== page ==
Thermal spray coatings are a group of processes that use combustion of gases or electrical energy to melt feedstock material in wire, powder, or rod form. The melted material is atomized and propelled to a prepared surface where the material immediately freezes and builds up to create a coating. Our thermal spray coatings are extremely versatile and able to create coatings out of almost an endless number of materials. The technology is used in several industries to provide engineered coated surfaces for improving the components performance.
Surface Engineering Solutions
Take your component to a new level of performance when you combine surface engineering and heat treatment methods. Raw powder, wire, or rod materials can be turned into coatings providing superior hardness, wear, and corrosion-resistant properties. Our surface engineers will design a custom solution to your component’s wear issues.
A Fisher Barton proprietary process, FluxFuse minimizes distortion and warping of components found in typical open air fusing, while providing consistent, uniform fusing conditions for adhering thermal spray wear coatings to the component base material.
Superior fusing of a wear coating results in a much stronger coating bond and, ultimately, increased wear component performance and durability. Combining Fisher Barton’s patented MARBAIN® base material with FluxFuse combines the best of the materials and coatings worlds, offering a world of new opportunities for longer life and improved performance.Learn More
A TST proprietary post coating heat treatment done in controlled atmosphere to promote coating diffusion into the coated component to create a metallurgical bond and promote diffusion within the coating almost eliminate coating porosity. The FUSIONbonded coating with its tenacious metallurgical bond can withstand high impact, and the high-density coating provides enhanced wear and corrosion resistance.Learn More
Is an oxyfuel process in where feedstock material in powder, wire, or rod form is fed into the flame, melted, and carried by the flame and air jets to the surface being coated. Molten particles immediately solidify upon contacting the surface. The process has relatively low gas and particle velocities which can result in coatings higher in porosity and lower in bond strength. The process is economical and can be used in the spray and fuse process where the coating is heat treated after deposition to achieve a strong metallurgical bond and greatly reduce coating porosity.
HVOF- High Velocity Oxyfuel
Uses a fuel gas ( such as hydrogen, propane, or propylene) or liquid (such as kerosene) and oxygen to create a combustion jet. The combustion takes place internally at very high chamber pressures, exiting through a small diameter barrel to generate a supersonic gas jet. Feedstock powder is injected into the jet is heated and accelerated to very high velocities. The process results in dense, well bonded coatings.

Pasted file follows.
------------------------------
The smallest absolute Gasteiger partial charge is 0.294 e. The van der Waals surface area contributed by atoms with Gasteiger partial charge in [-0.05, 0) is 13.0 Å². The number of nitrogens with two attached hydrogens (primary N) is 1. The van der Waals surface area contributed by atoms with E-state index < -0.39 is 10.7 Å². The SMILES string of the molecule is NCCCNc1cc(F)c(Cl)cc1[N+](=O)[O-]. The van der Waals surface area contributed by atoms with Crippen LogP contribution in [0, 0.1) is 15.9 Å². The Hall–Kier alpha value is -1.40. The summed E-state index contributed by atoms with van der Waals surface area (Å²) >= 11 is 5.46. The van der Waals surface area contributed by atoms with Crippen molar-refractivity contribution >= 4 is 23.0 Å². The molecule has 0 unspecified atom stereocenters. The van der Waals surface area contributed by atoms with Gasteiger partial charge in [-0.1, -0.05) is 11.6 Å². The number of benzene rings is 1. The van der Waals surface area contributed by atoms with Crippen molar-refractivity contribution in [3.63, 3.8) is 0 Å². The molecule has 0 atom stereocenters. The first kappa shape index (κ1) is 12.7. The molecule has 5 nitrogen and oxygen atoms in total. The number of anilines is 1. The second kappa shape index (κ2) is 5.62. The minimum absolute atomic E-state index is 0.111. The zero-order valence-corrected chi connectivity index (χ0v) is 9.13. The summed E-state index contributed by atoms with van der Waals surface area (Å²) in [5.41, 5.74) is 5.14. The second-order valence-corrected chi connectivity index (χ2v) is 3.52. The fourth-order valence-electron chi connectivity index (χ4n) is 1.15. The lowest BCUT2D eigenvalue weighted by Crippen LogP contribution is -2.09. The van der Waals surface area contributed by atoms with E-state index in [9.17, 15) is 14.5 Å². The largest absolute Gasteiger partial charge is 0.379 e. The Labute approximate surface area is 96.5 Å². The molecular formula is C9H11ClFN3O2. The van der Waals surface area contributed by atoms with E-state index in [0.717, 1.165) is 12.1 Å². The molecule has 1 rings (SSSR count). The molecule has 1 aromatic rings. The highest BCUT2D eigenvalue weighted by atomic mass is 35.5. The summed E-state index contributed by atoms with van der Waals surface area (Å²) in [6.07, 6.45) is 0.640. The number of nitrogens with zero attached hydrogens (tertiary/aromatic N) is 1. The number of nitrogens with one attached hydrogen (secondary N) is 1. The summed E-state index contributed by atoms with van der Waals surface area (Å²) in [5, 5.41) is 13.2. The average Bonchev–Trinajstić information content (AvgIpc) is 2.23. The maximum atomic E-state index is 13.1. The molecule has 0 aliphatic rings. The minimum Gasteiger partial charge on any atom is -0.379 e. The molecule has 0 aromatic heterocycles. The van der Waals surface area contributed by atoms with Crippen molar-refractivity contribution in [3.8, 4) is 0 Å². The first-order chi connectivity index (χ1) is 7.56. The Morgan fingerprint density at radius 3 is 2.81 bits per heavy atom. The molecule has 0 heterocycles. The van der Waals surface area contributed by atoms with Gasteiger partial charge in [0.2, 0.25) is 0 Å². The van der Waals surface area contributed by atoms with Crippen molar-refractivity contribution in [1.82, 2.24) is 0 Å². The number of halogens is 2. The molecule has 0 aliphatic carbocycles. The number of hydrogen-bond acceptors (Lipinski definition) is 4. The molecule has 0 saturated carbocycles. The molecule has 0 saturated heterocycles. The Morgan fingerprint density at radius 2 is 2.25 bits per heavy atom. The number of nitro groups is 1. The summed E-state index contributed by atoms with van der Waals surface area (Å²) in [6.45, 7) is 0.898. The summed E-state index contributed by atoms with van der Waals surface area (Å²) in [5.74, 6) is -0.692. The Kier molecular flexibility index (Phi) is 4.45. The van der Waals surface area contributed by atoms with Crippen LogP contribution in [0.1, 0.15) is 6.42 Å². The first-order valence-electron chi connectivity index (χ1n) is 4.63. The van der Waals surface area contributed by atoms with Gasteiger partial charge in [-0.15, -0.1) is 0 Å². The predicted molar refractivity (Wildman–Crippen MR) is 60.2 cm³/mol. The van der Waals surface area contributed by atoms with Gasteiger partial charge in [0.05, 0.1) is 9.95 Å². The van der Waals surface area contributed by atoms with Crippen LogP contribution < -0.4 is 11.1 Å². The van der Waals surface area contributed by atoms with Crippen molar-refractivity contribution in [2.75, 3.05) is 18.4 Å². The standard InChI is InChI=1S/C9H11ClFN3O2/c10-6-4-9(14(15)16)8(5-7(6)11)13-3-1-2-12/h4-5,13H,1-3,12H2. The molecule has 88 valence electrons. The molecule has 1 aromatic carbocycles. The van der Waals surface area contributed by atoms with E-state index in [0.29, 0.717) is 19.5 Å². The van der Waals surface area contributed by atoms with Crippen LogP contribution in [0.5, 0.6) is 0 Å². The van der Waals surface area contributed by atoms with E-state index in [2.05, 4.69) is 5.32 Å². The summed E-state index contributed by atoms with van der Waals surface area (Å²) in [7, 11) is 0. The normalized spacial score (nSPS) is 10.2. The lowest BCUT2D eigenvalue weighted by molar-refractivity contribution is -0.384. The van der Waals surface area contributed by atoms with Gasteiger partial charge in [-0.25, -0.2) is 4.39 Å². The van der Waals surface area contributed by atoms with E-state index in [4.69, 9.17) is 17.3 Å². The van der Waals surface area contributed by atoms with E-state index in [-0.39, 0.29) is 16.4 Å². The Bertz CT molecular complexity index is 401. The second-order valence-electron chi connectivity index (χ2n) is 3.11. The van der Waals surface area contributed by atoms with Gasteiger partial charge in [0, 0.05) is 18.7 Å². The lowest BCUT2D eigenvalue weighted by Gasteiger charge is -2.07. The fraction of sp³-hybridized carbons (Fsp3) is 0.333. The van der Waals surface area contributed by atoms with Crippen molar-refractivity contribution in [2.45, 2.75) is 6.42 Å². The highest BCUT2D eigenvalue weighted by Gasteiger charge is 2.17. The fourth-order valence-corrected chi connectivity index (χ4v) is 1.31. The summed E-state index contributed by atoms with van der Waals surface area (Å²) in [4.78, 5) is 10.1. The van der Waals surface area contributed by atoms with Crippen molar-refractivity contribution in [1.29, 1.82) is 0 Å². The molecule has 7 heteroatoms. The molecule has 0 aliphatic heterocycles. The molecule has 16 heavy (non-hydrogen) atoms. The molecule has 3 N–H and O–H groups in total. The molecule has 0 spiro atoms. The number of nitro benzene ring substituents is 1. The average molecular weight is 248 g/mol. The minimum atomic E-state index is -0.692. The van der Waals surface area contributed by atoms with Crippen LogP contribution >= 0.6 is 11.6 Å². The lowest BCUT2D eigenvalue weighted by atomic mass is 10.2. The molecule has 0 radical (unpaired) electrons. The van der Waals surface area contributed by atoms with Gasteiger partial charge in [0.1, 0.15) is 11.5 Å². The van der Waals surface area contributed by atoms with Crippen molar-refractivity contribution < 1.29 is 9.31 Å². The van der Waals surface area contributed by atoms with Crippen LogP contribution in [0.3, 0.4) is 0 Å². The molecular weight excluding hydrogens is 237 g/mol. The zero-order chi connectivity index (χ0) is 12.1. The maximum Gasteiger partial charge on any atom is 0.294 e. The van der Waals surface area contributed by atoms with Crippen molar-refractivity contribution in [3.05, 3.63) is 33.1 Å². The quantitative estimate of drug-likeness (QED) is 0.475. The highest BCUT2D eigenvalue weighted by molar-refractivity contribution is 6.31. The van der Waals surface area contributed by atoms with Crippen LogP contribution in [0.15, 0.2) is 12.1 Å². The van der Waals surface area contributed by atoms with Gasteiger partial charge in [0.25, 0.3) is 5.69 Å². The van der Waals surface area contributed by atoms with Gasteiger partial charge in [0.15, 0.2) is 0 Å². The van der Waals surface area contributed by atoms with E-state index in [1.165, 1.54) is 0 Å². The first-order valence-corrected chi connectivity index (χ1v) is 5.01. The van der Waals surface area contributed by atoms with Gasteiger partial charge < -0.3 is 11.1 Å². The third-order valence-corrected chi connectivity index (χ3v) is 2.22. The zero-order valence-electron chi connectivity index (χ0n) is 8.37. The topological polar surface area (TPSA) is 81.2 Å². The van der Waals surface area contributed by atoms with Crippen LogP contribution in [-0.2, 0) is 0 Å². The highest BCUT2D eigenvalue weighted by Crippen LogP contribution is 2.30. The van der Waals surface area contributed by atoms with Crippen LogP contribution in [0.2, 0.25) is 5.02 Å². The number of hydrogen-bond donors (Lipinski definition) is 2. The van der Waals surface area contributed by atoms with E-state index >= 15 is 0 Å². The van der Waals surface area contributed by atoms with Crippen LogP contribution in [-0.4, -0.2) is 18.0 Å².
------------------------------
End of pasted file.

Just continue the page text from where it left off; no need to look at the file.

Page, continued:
This coating technology uses a high temperature ionized gas, (a gas plasma) that is produced withing the plasma gun. The gas is typically a mixture of argon-hydrogen or argon-helium and it is ionized between a tungsten cathode and copper anode utilizing a dc arc. Core temperatures within the plasma are the highest of all the thermal spray processes, 11,000-27,000oF. These temperatures are higher than any material melting point so many different materials can be melted and turned into coatings.
Electric Arc Spray - EAS
In the electric arc spray process the coating materials are in the form of electrically conductive wires. Two wires are electrically charged with opposite charges from a power supply. An arc is struck between the two wire tips, and the wires are continuously fed into the arc while a high-velocity gas between the wires remove the molten material and produces fine droplets that are propelled and deposited on the surface to be coated. The process is economical due to the use of wire feedstock and little heat is transferred to the surface being coated. Thermal spray materials in wire form including brass, aluminum, zinc, stainless steel, iron-based alloys, and other conductive metals can be used by this process to produce coatings.
Plasma Transfer Arc - PTA
Plasma transferred, PTA, is a welding process utilizing plasma. The plasma arc is transferred to the substrate (the anode). Powder is fed into the plasma where it is heated along with the substrate which fuses the coating to the substrate. PTA welded overlays are commonly produced with iron, nickel, and cobalt based materials and in many cases hard particles such as tungsten carbides are deposited along with the conductive metal. High deposition rates are common.
Submerged Arc Welding - SAW
The process uses continuously solid or tubular cored electrodes for the feedstock. The arc and molten metal weld are protected from the atmosphere by being submerged under a blanket of flux. Thick weld layers are produced, and weld deposit rates are high. Iron based weld layers are produced that have high hardness and good wear resistance.
Laser cladding involves the feeding of metallic powder into a melt pool that is produced by a laser as it scans across the surface being cladded. The cladding is metallurgically bonded for excellent adhesion, and it is done with minimal heat input into the substrate. Iron, nickel, or cobalt based claddings with the addition of hard carbide phases creates highly wear resistant surfaces.